[The Vatican forces Drinan to retract his positions].

Fr. Drinan Retracts Support Of Partial Birth Abortion.


(Reprinted, with permission, from the June 5, 1997, issue of The Wanderer,
which is published weekly by Wanderer Printing Company, 201 Ohio Street, St. Paul, MN 55107. Subscription: $40 per annum.)

WASHINGTON, D.C. -- Three hundred and forty-two days

after Fr. Robert F. Drinan, S.J., published an article in The New York Times

in which he supported President Clinton's veto of the ban on partial-birth abortion,

the Office of Communications for the Washington, D.C., Archdiocese

issued the following statement:

"On the eve of a key Senate vote on a new bill to ban partial-birth abortion,

Jesuit Fr. Robert F. Drinan has retracted his public statements of last year

in which he had urged Congress to uphold President Clinton's veto of legislation

banning the partial-birth abortion procedure.

"Fr. Drinan's comments in 1996 caused public confusion about Church teaching on abortion,

leading [James] Cardinal Hickey to ask that he clarify his position on abortion.

Fr. Drinan, a former member of Congress who teaches at the Georgetown University Law Center,

issued the following statement on May 12th:"

"Articles that I wrote in The New York Times on June 4th, 1996, and in The National Catholic Reporter on May 31st, 1996,

were used in ways I did not intend. I withdrew those statements

and any statement that could be understood to cast doubt on the Church's firm condemnation of abortion

-- a doctrine that I totally support.

"Moreover, new information about the true nature and widespread use of partial-birth abortion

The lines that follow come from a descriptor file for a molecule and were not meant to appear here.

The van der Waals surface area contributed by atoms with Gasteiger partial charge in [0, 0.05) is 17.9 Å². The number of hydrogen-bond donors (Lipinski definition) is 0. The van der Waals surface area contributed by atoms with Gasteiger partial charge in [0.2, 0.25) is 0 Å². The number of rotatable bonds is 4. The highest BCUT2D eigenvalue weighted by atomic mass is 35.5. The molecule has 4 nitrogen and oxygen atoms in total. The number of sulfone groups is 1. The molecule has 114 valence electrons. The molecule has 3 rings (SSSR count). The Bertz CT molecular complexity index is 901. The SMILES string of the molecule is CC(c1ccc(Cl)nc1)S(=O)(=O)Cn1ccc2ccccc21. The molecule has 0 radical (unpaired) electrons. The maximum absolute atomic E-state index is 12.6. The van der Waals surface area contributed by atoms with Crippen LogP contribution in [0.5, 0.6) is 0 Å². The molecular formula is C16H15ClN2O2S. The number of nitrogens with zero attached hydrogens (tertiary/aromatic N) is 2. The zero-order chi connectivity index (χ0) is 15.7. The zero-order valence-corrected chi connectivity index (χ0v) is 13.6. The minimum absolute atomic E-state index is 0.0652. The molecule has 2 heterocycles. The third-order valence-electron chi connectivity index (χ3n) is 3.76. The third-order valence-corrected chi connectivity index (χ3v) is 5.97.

renders my statements on that issue in 1996 factually incorrect.

"I do not believe that every moral evil should be outlawed.

I do, however, see abortion -- particularly partial-birth abortion --

as a grave evil and can understand why Church leaders are urging lawmakers to ban it.

I do not want anything to impede that effort.

On the contrary, I join in that effort

and stand ready to promote laws and public policies

that aim to protect vulnerable human life from conception until natural death;

I support the Catholic bishops in their efforts

to exercise moral leadership in the fight against abortion."

Why had it taken so long?

Was the inclusion of "I do not believe that every moral evil should be outlawed" necessary,

or was it intended to appease his pro-abortion friends?

In his concern that his words were used in ways he did "not intend,"

had the years of supporting abortion legislation rendered him unable

to realize that the statement was going to be used against him?

Why was there no trace of a genuine mea culpa until the last three sentences

-- and had those closing remarks been dictated to him by the Vatican?

Infamous Actions

Immediately after The New York Times article appeared,